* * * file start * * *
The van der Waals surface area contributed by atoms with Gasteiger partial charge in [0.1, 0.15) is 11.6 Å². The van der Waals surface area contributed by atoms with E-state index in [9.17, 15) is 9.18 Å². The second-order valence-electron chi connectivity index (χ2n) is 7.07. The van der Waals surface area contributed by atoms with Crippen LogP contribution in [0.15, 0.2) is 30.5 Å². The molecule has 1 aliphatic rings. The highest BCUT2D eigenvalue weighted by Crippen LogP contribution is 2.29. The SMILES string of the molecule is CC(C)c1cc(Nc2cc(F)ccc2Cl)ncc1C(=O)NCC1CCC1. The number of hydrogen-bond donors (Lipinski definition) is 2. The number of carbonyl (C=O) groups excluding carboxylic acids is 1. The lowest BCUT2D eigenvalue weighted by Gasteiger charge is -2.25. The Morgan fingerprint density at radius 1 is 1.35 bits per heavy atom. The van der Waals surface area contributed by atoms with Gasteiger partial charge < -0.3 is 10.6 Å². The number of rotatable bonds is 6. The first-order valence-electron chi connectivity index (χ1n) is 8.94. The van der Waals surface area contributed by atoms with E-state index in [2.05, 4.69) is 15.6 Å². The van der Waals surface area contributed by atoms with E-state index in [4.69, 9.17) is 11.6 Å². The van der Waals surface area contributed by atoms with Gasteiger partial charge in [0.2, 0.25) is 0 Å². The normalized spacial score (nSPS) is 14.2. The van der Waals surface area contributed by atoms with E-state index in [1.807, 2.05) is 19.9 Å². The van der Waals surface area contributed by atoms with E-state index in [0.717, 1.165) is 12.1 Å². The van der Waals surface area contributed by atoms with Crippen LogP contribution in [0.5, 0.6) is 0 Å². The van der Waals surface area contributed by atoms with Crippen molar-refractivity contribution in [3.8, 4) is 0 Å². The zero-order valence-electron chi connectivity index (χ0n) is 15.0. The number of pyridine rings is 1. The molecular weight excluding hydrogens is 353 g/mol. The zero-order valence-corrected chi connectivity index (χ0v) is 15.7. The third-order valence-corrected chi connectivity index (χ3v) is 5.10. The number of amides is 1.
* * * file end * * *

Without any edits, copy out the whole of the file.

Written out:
The van der Waals surface area contributed by atoms with Gasteiger partial charge in [0.1, 0.15) is 11.6 Å². The van der Waals surface area contributed by atoms with E-state index in [9.17, 15) is 9.18 Å². The second-order valence-electron chi connectivity index (χ2n) is 7.07. The van der Waals surface area contributed by atoms with Crippen LogP contribution in [0.15, 0.2) is 30.5 Å². The molecule has 1 aliphatic rings. The highest BCUT2D eigenvalue weighted by Crippen LogP contribution is 2.29. The SMILES string of the molecule is CC(C)c1cc(Nc2cc(F)ccc2Cl)ncc1C(=O)NCC1CCC1. The number of hydrogen-bond donors (Lipinski definition) is 2. The number of carbonyl (C=O) groups excluding carboxylic acids is 1. The lowest BCUT2D eigenvalue weighted by Gasteiger charge is -2.25. The Morgan fingerprint density at radius 1 is 1.35 bits per heavy atom. The van der Waals surface area contributed by atoms with Gasteiger partial charge < -0.3 is 10.6 Å². The number of rotatable bonds is 6. The first-order valence-electron chi connectivity index (χ1n) is 8.94. The van der Waals surface area contributed by atoms with E-state index in [2.05, 4.69) is 15.6 Å². The van der Waals surface area contributed by atoms with E-state index in [4.69, 9.17) is 11.6 Å². The van der Waals surface area contributed by atoms with Gasteiger partial charge in [0.2, 0.25) is 0 Å². The normalized spacial score (nSPS) is 14.2. The van der Waals surface area contributed by atoms with E-state index in [1.807, 2.05) is 19.9 Å². The van der Waals surface area contributed by atoms with E-state index in [0.717, 1.165) is 12.1 Å². The van der Waals surface area contributed by atoms with Crippen LogP contribution in [0.5, 0.6) is 0 Å². The van der Waals surface area contributed by atoms with Crippen molar-refractivity contribution in [3.8, 4) is 0 Å². The zero-order valence-electron chi connectivity index (χ0n) is 15.0. The number of pyridine rings is 1. The molecular weight excluding hydrogens is 353 g/mol. The zero-order valence-corrected chi connectivity index (χ0v) is 15.7. The third-order valence-corrected chi connectivity index (χ3v) is 5.10. The number of amides is 1.